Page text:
South African privately owned wildlife farms may be using inflated numbers of animal populations in their care, according to a study by the Endangered Wildlife Trust (EWT) funded by the Development Bank of South Africa. According to EWT there are about 6 million herbivores on private farms. Until now, academic literature assumed there were between 16 million and 20 million animals on the ranches. Wouter van Hoven, an emeritus professor at the University of Pretoria who estimated the higher number, said by phone his research refers to all animals in South Africa, including those in national reserves and not just on ranches. Wildlife Ranching South Africa will publish a response later, Chief Executive Officer Adri Kitshoff said by phone.
“It is impossible to assess the true extent of wildlife ranching in South Africa,” researchers led by EWT’s Andrew Taylor said in the report. “This makes it difficult to determine the accuracy of many statements made by stakeholders in the industry, many of which, in our opinion, use inflated figures.”
Hunters and ranchers who breed wild animals often cite the rapid growth in animal numbers since the 1960s as justification for their activities and argue that they help boost biodiversity and conservation. In addition to hunting, those activities include game viewing and breeding animals for auctions.
The 6 million wild animals in private ranches is still a large rise from the 575,000 large mammals living in South Africa in the early 1960s estimated by Van Hoven. Wildlife ranching is still a “major contributor to the economy, job creation and biodiversity conservation,” EWT said. The ranches are “closer to what would be considered natural” than livestock and crop farms, which they are often converted from, benefiting the environment, it said.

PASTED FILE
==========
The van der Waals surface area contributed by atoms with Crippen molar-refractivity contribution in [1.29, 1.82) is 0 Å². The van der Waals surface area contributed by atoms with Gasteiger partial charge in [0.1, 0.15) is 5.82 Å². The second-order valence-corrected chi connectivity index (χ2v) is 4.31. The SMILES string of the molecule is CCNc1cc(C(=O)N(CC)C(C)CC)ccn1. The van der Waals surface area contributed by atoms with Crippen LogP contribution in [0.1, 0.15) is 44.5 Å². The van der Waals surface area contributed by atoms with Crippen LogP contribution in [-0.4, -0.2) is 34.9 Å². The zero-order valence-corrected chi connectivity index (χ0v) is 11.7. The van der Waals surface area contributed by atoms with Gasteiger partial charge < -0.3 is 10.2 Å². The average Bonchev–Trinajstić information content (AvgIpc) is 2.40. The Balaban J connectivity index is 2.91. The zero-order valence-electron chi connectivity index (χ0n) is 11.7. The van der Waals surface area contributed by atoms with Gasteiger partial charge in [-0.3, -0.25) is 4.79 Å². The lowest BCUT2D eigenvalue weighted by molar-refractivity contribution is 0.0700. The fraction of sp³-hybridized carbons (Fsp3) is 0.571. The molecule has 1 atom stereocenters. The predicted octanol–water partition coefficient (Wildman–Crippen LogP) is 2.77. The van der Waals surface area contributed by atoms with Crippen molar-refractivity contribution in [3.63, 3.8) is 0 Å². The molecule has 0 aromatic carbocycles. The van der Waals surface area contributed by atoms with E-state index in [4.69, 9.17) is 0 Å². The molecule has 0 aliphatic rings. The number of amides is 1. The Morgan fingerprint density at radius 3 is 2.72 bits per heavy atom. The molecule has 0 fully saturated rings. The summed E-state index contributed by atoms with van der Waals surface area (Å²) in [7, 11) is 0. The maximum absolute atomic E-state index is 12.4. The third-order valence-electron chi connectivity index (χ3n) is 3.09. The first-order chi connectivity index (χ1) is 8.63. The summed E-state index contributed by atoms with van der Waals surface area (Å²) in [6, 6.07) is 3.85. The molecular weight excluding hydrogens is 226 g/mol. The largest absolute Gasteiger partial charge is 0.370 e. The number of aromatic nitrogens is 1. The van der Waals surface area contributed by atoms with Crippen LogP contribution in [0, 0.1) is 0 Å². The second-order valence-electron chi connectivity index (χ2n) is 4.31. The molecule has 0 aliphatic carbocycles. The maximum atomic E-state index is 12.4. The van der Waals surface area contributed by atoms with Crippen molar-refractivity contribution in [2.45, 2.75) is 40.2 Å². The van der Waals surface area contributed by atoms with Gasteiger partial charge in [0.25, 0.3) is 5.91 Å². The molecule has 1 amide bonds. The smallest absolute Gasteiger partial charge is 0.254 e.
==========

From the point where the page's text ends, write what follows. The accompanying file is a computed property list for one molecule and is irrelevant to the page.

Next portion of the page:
The study expressed concern that some farms may be having a negative impact, stating “the degree to which wildlife ranches put up fences to secure their animals, and the increasing level of intensification that appears to be taking place due to the growth of the breeding of high value species and color variants, must be having a detrimental impact on biodiversity”.
There are 8,979 private wildlife ranches in South Africa covering 170,419 km2 EWT said in the study. Hunting generates about 2.6 billion rand ($164 million) in revenue a year, while auctions make 4.3 billion rand and meat production earns about 600 million rand. About 65,000 people work in the industry earning a median salary of 3,441 rand a month.
Editor’s Note: Read the 16th February Press Release of the Endangered Wildlife Trust THE ROLE OF THE WILDLIFE RANCHING INDUSTRY IN SOUTH AFRICA’S GREEN ECONOMY
Download the full report AN ASSESSMENT OF THE ECONOMIC, SOCIAL AND CONSERVATION VALUE OF THE WILDLIFE RANCHING INDUSTRY AND ITS POTENTIAL TO SUPPORT THE GREEN ECONOMY IN SOUTH AFRICA. Taylor, W.A., Lindsey, P.A. & Davies-Mostert, H. 2015. The Endangered Wildlife Trust, Johannesburg.